We always get questions about weird things that grow on leaves. Most of these leaf abnormalities are very normal galls - green balloon-like growths that look like cherry tomatoes attached to a leaf; brown bubbles on oaks; leaves that look like they are blistering. As weird as these all are, these are all examples of galls.
No, galls aren’t diseases. A gall is a deformity in a plant that’s caused by another organism, like a fungus, bacteria or a mite, but many of the most conspicuous ones are insect-caused. There are wasps and flies [including midges] and aphids and a few other insects that cause these galls.
The insect has somehow re-programmed the plant—and in many cases it’s not really understood what is going on physiologically. In some cases it’s just a physical disturbance that’s causing the plant to change its growth, and in some cases it’s chemical, and in some cases I believe it’s actually genetic engineering by the insects themselves.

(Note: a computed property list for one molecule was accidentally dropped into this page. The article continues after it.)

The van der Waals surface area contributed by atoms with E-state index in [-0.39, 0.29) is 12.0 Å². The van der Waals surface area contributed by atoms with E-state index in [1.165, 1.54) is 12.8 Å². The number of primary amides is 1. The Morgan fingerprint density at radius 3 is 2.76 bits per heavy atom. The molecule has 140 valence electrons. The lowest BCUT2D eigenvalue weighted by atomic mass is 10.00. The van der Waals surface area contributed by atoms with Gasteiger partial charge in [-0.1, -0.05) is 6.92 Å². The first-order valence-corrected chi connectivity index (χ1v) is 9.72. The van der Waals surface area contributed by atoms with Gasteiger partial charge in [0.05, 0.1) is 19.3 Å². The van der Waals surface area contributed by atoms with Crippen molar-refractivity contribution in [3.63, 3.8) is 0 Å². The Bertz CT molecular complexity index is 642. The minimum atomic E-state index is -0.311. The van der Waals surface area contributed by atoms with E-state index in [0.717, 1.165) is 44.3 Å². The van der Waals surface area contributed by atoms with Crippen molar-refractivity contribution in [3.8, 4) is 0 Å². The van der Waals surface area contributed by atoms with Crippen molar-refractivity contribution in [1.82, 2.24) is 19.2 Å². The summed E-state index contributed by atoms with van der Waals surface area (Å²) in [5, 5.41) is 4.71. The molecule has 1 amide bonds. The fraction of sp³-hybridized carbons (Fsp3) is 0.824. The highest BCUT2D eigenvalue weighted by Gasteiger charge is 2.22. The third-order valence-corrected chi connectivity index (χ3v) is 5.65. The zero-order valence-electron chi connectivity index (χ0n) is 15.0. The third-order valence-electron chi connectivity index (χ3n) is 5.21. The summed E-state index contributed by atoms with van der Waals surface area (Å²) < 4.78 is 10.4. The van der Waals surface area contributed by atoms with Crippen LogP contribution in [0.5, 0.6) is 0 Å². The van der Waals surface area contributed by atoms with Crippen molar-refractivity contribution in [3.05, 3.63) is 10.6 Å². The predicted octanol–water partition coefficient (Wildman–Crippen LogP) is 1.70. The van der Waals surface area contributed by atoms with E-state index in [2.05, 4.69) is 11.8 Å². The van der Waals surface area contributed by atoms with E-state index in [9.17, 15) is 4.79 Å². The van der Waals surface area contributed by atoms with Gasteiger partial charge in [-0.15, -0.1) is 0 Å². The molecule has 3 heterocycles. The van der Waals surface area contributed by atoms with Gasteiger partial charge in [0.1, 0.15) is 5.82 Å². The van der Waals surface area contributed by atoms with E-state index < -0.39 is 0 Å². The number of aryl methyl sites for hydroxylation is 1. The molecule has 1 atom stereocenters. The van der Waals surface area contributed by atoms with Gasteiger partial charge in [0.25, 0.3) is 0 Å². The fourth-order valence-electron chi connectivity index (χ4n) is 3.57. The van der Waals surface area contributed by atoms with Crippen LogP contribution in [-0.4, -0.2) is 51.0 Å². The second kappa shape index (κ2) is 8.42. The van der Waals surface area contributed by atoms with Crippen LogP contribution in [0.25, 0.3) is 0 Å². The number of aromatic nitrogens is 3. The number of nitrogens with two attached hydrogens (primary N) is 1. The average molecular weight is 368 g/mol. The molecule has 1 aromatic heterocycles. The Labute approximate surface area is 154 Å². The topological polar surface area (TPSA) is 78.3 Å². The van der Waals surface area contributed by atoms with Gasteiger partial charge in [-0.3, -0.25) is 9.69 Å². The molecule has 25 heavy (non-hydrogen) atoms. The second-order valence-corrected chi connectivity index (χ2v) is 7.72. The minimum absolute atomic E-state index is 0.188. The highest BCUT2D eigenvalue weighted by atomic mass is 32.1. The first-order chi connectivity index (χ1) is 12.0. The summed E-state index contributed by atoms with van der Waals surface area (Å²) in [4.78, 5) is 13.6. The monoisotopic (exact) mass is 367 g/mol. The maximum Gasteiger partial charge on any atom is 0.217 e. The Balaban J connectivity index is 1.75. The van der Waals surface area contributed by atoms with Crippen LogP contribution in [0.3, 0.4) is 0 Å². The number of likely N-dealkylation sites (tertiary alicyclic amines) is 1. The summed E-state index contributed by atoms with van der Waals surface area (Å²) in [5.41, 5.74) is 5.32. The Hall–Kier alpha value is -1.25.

So the plant is in some way redirected to make this growth that surrounds the developing egg and larva of the insect. And it provides all of the food and shelter that the insect needs as it develops, and then the adult insect emerges when it’s mature.
So now that we know what exactly a gall is, what can we do about it when these weirdos appear on our tress?
A gall is really a sophisticated relationship between the plant and the gall-maker. It like the two have an agreement that the insect is just going to damage what might be just one part of one leaf, and the rest of the leaf is free to photosynthesize and go about its business.
Gall-makers are about the least-damaging insect herbivores—they’re not munching the plant down to nothing.
Although, galls can form on other plant parts, not just on the leaves, they are still rather non-threating to the plant. It is not uncommon to see galls on fruits, roots, flowers, leaves—all parts of plants. All are very host-specific and very location-specific, so a particular insect will typically be on one genus if not one species of plant, and on one part of that plant.
Oak trees in particular seem to get really gall-y. There are actually several hundred species of gall wasps that go after oak trees. Most of them are bi-modal galls, which means they make one form of gall in the spring and another form in the fall. For example, a ping pong sized gall and then then a fluffy one, or a white one, or one that looks like a dense rosette of leaves.
There's another similar predator out there - the mine. Let's leaves the mines for the next post. Check back to read about mines - what they are and how they effect plant life.